Early wallpapers were made from single sheets of handmade laid or wove paper which had been joined to create the desired length. Hand painting, stencilling and wood block printing were the most common early decorative methods. Later wallpapers were often created from machine made (continuous roll) paper with roll printing and silk screening as the common decorative methods. The paper pulp available for wallpaper varied in quality and could include remnants of rags (cotton and linen) as well as inclusions of colored fibers, silk, wool, and straw. With machine made paper the use of soft and hardwoods, processed in a variety of ways, became very common. Wallpapers originating in the East (like Chinese export wallpaper) may be of a plied construction and composed of a variety of Oriental fibers. For design media, one may encounter inks, watercolor, gouache, distemper, water- and oil-based mediums, organic and inorganic pigments, and natural and synthetic dyes. One may also encounter mica, metallic elements, embossing, flocking (chopped textile fibers adhered to paper) and glazes on wallpaper.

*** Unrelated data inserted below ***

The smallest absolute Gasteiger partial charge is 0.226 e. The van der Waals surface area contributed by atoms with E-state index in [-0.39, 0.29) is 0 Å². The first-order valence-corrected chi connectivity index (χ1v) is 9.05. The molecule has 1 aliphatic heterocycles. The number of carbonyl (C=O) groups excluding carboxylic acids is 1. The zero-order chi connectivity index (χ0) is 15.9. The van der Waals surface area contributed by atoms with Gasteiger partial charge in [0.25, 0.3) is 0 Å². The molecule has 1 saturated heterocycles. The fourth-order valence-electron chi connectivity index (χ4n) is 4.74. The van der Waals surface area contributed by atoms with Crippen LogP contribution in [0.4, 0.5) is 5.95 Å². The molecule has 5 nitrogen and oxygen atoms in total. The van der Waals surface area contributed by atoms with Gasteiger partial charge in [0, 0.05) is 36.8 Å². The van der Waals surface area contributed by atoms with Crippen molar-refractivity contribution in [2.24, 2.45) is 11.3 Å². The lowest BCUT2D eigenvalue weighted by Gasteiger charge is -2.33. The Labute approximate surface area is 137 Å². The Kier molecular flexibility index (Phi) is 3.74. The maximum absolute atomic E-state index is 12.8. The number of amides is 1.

Globes[edit | edit source]

General Description

The heyday of terrestrial and celestial globes occurred from 1500 to 1850. During this time globes were usually constructed for use as scientific and mathematical instruments. Two graduated circles on the globe allowed it to be used as a practical working instrument — the meridian ring which runs through the poles and the horizon circle which passes around the Equator. Globes were constructed from a variety of materials such as gold, silver, glass, parchment, bond, and cloth. Generally, the globe sphere is hollow. Inside the shell there is often a single wooden rod connecting the North and South Poles; there is a metal pivot at each pole to which the shell is nailed. However, an x-radiograph of the sphere may reveal a complex internal structure of wooden ribs running from the Poles to a wooden ring at the Equator. Traditionally, shells were made of papier-mâché by pasting the paper scraps over a plaster form. Once the papier-mâché dried, the shell was cut around the Equator and the halves lifted away from the mold. The papier-mâché shell was covered with plaster and trimmed to the correct thickness using a semi-circular template. Shells were also formed of other materials, such as felted manilla fibers. To balance the globe, if necessary, a bag of lead shot was inserted inside the shell at the Equator before plastering.